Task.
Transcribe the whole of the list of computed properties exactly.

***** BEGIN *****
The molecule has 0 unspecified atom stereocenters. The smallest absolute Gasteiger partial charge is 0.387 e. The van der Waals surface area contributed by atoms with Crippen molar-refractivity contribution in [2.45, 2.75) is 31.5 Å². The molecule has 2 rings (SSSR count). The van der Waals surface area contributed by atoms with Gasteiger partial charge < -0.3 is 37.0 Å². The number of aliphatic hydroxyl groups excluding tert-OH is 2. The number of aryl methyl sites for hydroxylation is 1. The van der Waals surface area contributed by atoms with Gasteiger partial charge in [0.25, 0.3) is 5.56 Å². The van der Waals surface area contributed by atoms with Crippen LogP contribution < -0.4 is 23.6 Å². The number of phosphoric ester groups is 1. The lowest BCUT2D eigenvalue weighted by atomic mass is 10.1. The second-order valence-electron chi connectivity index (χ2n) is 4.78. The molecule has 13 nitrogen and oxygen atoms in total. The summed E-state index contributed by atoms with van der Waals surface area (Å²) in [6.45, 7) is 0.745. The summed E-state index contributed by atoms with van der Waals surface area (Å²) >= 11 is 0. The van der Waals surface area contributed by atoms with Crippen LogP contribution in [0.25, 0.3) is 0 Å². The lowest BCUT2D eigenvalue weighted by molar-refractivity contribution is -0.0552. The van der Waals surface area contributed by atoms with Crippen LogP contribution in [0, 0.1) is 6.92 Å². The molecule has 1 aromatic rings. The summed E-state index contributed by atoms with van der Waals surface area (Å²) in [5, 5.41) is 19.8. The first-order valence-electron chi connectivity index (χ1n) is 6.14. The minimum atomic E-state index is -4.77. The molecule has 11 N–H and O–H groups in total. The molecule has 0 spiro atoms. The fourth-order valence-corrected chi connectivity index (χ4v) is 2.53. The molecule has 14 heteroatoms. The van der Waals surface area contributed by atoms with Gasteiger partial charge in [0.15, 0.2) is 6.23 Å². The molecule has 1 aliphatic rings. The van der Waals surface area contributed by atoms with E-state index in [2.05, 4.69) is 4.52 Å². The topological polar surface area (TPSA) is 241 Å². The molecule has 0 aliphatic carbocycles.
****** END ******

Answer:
The molecule has 0 unspecified atom stereocenters. The smallest absolute Gasteiger partial charge is 0.387 e. The van der Waals surface area contributed by atoms with Crippen molar-refractivity contribution in [2.45, 2.75) is 31.5 Å². The molecule has 2 rings (SSSR count). The van der Waals surface area contributed by atoms with Gasteiger partial charge < -0.3 is 37.0 Å². The number of aliphatic hydroxyl groups excluding tert-OH is 2. The number of aryl methyl sites for hydroxylation is 1. The van der Waals surface area contributed by atoms with Gasteiger partial charge in [0.25, 0.3) is 5.56 Å². The van der Waals surface area contributed by atoms with Crippen LogP contribution < -0.4 is 23.6 Å². The number of phosphoric ester groups is 1. The lowest BCUT2D eigenvalue weighted by atomic mass is 10.1. The second-order valence-electron chi connectivity index (χ2n) is 4.78. The molecule has 13 nitrogen and oxygen atoms in total. The summed E-state index contributed by atoms with van der Waals surface area (Å²) in [6.45, 7) is 0.745. The summed E-state index contributed by atoms with van der Waals surface area (Å²) >= 11 is 0. The van der Waals surface area contributed by atoms with Crippen LogP contribution in [0.25, 0.3) is 0 Å². The lowest BCUT2D eigenvalue weighted by molar-refractivity contribution is -0.0552. The van der Waals surface area contributed by atoms with Crippen LogP contribution in [0, 0.1) is 6.92 Å². The molecule has 1 aromatic rings. The summed E-state index contributed by atoms with van der Waals surface area (Å²) in [5, 5.41) is 19.8. The first-order valence-electron chi connectivity index (χ1n) is 6.14. The minimum atomic E-state index is -4.77. The molecule has 11 N–H and O–H groups in total. The molecule has 0 spiro atoms. The fourth-order valence-corrected chi connectivity index (χ4v) is 2.53. The molecule has 14 heteroatoms. The van der Waals surface area contributed by atoms with Gasteiger partial charge in [0.15, 0.2) is 6.23 Å². The molecule has 1 aliphatic rings. The van der Waals surface area contributed by atoms with E-state index in [2.05, 4.69) is 4.52 Å². The topological polar surface area (TPSA) is 241 Å². The molecule has 0 aliphatic carbocycles.